How effective is secondary glazing?

Secondary glazing does improve the warmth and sound insulation. However, it is visually disruptive to the inside of the windows and can be notoriously difficult to open and clean. It is no coincidence that we frequently replace windows that have had secondary glazing fitted in the past.

There are alternatives to secondary glazing that may be better suited to your needs. Before you invest in secondary glazing, explore your options by consulting a glazing expert like Andrew Jaynes first. 

Best alternatives to secondary glazing

1) Complete window replacement

When to use? Where windows are in a poor overall condition or to benefit from the greatest improvement in warmth and functionality

Why choose it? Andrew Jaynes provides complete window replacement on a range of listed buildings in Kent and the surrounding areas. Our windows are designed to offer an authentic traditional appearance but with an overall modern performance that cannot be matched.

How does it work? Your existing windows will be removed and replaced with one of the more efficient timber windows that we manufacture. We regularly install windows in conservation areas and listed buildings and understand exactly what’s involved. We can even obtain planning consent on your behalf.

2) ‘Sash Only’ Replacement

When to use? On single glazed sash windows where the box frames are in fairly good condition. Or where their removal would be overly disruptive.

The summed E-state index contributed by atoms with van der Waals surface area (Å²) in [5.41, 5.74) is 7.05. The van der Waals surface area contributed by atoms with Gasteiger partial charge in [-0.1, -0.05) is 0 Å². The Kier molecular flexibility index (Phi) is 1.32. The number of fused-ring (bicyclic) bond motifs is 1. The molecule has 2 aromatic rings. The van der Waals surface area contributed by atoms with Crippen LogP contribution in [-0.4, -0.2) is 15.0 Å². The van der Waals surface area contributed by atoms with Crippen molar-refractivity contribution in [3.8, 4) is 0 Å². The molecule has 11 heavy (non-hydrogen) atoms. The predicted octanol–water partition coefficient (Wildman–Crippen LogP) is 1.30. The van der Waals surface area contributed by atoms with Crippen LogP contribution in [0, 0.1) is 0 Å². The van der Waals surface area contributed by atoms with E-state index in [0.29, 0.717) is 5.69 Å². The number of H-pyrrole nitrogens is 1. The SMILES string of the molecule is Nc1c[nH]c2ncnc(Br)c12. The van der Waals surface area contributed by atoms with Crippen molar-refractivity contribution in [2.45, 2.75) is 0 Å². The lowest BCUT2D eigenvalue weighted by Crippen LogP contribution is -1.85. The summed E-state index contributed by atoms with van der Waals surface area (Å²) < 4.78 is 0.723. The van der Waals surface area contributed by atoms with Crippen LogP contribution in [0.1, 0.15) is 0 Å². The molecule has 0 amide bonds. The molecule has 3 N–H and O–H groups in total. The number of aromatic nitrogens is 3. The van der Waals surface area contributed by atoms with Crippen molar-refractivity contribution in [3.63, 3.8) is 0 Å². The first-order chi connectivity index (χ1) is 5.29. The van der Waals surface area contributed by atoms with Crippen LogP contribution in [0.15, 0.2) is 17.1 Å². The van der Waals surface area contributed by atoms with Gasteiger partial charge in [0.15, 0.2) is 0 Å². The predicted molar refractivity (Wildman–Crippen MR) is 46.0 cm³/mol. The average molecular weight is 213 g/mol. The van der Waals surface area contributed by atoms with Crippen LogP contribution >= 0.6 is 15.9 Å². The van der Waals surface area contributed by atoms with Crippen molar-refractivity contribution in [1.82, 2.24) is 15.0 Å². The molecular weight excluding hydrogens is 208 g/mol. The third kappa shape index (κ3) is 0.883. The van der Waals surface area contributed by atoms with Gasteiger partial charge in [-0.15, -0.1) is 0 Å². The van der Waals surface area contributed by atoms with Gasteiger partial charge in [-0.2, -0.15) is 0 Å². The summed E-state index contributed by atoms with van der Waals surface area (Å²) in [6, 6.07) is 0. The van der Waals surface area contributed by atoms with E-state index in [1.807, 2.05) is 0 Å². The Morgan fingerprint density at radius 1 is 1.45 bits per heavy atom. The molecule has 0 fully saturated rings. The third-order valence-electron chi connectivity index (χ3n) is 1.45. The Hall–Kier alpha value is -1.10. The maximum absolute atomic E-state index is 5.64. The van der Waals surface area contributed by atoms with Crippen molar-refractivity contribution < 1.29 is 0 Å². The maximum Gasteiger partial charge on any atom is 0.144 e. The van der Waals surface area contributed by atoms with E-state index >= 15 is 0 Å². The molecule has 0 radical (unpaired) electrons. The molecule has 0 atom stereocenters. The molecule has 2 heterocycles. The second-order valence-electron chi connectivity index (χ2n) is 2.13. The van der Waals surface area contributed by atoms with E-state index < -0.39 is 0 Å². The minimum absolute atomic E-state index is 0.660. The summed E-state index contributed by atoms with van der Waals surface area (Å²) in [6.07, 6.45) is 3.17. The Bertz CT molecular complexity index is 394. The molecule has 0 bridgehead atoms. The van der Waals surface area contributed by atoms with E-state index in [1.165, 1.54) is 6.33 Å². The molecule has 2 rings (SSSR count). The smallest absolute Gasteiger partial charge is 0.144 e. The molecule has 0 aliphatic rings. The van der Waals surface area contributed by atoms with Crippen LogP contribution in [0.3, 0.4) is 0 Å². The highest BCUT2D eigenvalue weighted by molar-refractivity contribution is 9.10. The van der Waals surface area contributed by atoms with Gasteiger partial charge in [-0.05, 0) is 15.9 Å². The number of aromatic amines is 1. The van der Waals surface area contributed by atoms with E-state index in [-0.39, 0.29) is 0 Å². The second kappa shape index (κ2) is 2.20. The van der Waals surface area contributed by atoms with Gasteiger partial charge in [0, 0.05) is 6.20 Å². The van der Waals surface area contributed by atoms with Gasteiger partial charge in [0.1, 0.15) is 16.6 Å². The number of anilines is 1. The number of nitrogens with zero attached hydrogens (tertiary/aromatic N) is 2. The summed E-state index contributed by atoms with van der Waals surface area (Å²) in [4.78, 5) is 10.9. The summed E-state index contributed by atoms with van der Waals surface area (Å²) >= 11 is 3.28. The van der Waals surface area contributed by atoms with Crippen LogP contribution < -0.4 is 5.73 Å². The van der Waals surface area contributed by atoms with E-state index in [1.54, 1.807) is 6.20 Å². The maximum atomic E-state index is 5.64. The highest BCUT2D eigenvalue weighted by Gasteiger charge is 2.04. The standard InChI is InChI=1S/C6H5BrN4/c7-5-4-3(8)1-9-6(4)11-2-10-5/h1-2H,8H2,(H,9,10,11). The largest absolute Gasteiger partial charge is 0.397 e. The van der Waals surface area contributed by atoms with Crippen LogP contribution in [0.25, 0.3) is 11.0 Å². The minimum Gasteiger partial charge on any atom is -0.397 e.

Why choose it? When the existing box frame is in sound structural condition, you can choose to replace just the sliding sashes fitted into the existing box frame. This takes less time and can be more affordable than a complete window replacement. It is often more efficient to make new fully glazed sashes as opposed to repairing existing ones.

How does it work? The moving sashes are replaced with an upgraded version that incorporates insulated glazing and draught sealing. The existing box frame is retained which minimises any disruption to you during installation.

3) Glazing Upgrade

When to use? When the existing single glazed window is in good structural condition but your home is cold and draughty.

Why choose it? This is a great option when a glazing replacement is needed to improve the efficiency of an existing window without altering the appearance or fabric of the window.

How does it work? Andrew Jaynes will install a revolutionary high-performance vacuum-sealed glazing unit, called Fineo, which has an overall thickness of just 8mm and the same insulation as triple glazing. Alternative “slim profile” double-glazing units are notorious for problems. However, our Fineo glazing units are made to a much higher specification, which is why they come with a 15-year guarantee.

For you, this means your home will stay warm in the winter and cool in the summer, with a notable reduction in the noise from outside.

Contact Andrew Jaynes

To find out more about alternatives to secondary glazing, get in touch with Andrew Jaynes today